The platelet aggregation blood test checks how well platelets, a part of blood, clump together and cause blood to clot.
How the Test is Performed
A blood sample is needed.
The laboratory specialist will look at how the platelets spread out in the liquid part of the blood (plasma) and whether they form clumps after a certain chemical or drug is added. When platelets clump together, the blood sample is clearer. A machine measures the changes in cloudiness and prints a record of the results.
How to Prepare for the Test
Your health care provider may tell you to temporarily stop taking medicines that may affect the test results. Be sure to tell your provider about all the medicines you take. These include:
- Blood thinners, such as aspirin, that make it hard for the blood to clot
- Nonsteroidal anti-inflammatory medicines (NSAIDs)
- Statin drugs for cholesterol
Also, tell your provider about any vitamins or herbal remedies you take.
DO NOT stop taking any medicine without first talking to your provider.
How the Test will Feel
When the needle is inserted to draw blood, some people feel moderate pain. Others feel only a prick or stinging. Afterward, there may be some throbbing or bruising. This soon goes away.
Why the Test is Performed
Your provider may order this test if you have signs of a bleeding disorder or a low platelet count. It may also be ordered if a member of your family is known to have a bleeding disorder due to platelet dysfunction.
The test can help diagnose problems with platelet function. It may determine whether the problem is due to your genes, another disorder, or a side effect of the medicine.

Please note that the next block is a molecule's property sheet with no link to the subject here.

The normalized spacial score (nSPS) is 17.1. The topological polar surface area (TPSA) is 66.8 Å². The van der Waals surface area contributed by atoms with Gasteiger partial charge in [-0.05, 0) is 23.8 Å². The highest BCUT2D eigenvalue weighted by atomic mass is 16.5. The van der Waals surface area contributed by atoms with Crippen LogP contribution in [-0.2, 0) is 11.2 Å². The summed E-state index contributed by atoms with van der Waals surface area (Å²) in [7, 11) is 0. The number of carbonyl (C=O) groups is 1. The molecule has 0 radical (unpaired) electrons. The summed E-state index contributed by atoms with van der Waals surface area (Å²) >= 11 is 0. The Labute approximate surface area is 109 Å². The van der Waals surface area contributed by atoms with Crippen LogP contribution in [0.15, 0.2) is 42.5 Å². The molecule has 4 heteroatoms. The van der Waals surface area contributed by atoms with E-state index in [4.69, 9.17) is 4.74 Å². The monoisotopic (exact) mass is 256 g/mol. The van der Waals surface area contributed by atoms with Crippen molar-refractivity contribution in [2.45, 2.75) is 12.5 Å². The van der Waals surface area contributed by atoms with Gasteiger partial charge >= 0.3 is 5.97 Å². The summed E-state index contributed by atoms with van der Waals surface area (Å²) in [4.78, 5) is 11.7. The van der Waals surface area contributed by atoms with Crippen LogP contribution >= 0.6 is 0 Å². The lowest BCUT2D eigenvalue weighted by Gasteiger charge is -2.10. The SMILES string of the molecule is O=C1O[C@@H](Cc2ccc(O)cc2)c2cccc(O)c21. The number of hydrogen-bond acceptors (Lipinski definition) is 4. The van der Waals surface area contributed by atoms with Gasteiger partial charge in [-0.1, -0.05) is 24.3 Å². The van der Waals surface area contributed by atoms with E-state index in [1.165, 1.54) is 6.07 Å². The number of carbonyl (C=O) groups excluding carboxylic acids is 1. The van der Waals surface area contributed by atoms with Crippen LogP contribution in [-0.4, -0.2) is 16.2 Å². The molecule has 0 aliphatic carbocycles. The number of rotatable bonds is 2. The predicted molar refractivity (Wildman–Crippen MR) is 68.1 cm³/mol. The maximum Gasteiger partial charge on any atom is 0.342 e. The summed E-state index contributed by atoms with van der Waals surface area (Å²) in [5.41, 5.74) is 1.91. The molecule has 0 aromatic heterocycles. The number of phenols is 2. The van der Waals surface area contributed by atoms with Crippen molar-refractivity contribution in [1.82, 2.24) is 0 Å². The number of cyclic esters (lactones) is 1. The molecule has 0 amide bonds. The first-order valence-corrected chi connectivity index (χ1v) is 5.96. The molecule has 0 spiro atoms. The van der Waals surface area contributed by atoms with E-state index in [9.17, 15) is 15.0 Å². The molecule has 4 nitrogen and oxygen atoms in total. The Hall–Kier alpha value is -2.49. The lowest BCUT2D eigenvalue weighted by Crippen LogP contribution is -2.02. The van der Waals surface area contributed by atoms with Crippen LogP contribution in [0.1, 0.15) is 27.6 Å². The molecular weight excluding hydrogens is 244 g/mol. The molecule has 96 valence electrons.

The normal time it takes for platelets to clump depends on temperature, and may vary from laboratory to laboratory.
Normal value ranges may vary slightly among different laboratories. Some labs use different measurements or may test different specimens. Talk to your provider about the meaning of your specific test results.
What Abnormal Results Mean
Decreased platelet aggregation may be due to:
- Autoimmune disorders that produce antibodies against platelets
- Fibrin degradation products
- Inherited platelet function defects
- Medicines that block platelet aggregation
- Bone marrow disorders
- Uremia (a result of kidney failure)
- Von Willebrand disease (a bleeding disorder)
There is little risk involved with having your blood taken. Veins and arteries vary in size from one person to another, and from one side of the body to the other. Taking blood from some people may be more difficult than from others.
Other risks associated with having blood drawn are slight, but may include:
- Excessive bleeding
- Fainting or feeling lightheaded
- Multiple punctures to locate veins
- Hematoma (blood accumulating under the skin)
- Infection (a slight risk any time the skin is broken)
Note: This test is often performed because a person has a bleeding problem. Bleeding may be more of a risk for this person than for people without bleeding problems.
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Pai M. Laboratory evaluation of hemostatic and thrombotic disorders. In: Hoffman R, Benz EJ, Silberstein LE, et al, eds. Hematology: Basic Principles and Practice. 7th ed. Philadelphia, PA: Elsevier; 2018:chap 129.
Rao AK, Songdej N, Di Paola JA. Platelet disorders and von Willebrand disease. In: McPherson RA, Pincus MR, eds. Henry's Clinical Diagnosis and Management by Laboratory Methods. 24th ed. Philadelphia, PA: Elsevier; 2022:chap 41.
Schafer AI. Approach to the patient with bleeding and thrombosis. In: Goldman L, Schafer AI, eds. Goldman-Cecil Medicine. 26th ed. Philadelphia, PA: Elsevier; 2020:chap 162.
Review Date 1/19/2021
Updated by: Todd Gersten, MD, Hematology/Oncology, Florida Cancer Specialists & Research Institute, Wellington, FL. Review provided by VeriMed Healthcare Network. Also reviewed by David Zieve, MD, MHA, Medical Director, Brenda Conaway, Editorial Director, and the A.D.A.M. Editorial team.